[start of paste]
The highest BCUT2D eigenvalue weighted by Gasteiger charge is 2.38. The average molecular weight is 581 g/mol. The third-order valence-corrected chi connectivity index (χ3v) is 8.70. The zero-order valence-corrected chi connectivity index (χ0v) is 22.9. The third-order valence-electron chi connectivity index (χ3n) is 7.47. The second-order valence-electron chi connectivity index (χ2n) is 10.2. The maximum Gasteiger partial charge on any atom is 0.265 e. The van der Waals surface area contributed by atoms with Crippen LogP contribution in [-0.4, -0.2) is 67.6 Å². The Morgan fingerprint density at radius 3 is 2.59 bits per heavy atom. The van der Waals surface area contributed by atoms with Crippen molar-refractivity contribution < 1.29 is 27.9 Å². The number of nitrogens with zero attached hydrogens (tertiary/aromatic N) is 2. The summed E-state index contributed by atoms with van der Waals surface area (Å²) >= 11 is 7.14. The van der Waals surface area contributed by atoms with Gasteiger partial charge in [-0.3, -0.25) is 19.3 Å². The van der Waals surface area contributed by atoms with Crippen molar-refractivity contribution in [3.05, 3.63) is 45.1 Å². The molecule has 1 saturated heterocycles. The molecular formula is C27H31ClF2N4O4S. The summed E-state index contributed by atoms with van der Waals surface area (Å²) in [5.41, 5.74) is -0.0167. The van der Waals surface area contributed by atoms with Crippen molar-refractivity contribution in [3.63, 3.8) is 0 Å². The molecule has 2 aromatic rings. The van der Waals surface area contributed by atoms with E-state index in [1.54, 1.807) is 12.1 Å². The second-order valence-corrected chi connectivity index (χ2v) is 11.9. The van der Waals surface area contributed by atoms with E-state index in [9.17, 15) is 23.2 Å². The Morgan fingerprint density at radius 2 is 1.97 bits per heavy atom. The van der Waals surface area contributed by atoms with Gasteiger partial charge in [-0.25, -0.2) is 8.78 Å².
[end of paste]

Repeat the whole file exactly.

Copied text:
The highest BCUT2D eigenvalue weighted by Gasteiger charge is 2.38. The average molecular weight is 581 g/mol. The third-order valence-corrected chi connectivity index (χ3v) is 8.70. The zero-order valence-corrected chi connectivity index (χ0v) is 22.9. The third-order valence-electron chi connectivity index (χ3n) is 7.47. The second-order valence-electron chi connectivity index (χ2n) is 10.2. The maximum Gasteiger partial charge on any atom is 0.265 e. The van der Waals surface area contributed by atoms with Crippen LogP contribution in [-0.4, -0.2) is 67.6 Å². The Morgan fingerprint density at radius 3 is 2.59 bits per heavy atom. The van der Waals surface area contributed by atoms with Crippen molar-refractivity contribution < 1.29 is 27.9 Å². The number of nitrogens with zero attached hydrogens (tertiary/aromatic N) is 2. The summed E-state index contributed by atoms with van der Waals surface area (Å²) >= 11 is 7.14. The van der Waals surface area contributed by atoms with Gasteiger partial charge in [-0.3, -0.25) is 19.3 Å². The van der Waals surface area contributed by atoms with Crippen molar-refractivity contribution in [3.05, 3.63) is 45.1 Å². The molecule has 1 saturated heterocycles. The molecular formula is C27H31ClF2N4O4S. The summed E-state index contributed by atoms with van der Waals surface area (Å²) in [5.41, 5.74) is -0.0167. The van der Waals surface area contributed by atoms with Crippen molar-refractivity contribution in [3.63, 3.8) is 0 Å². The molecule has 2 aromatic rings. The van der Waals surface area contributed by atoms with E-state index in [1.54, 1.807) is 12.1 Å². The second-order valence-corrected chi connectivity index (χ2v) is 11.9. The van der Waals surface area contributed by atoms with E-state index in [9.17, 15) is 23.2 Å². The Morgan fingerprint density at radius 2 is 1.97 bits per heavy atom. The van der Waals surface area contributed by atoms with Gasteiger partial charge in [-0.25, -0.2) is 8.78 Å².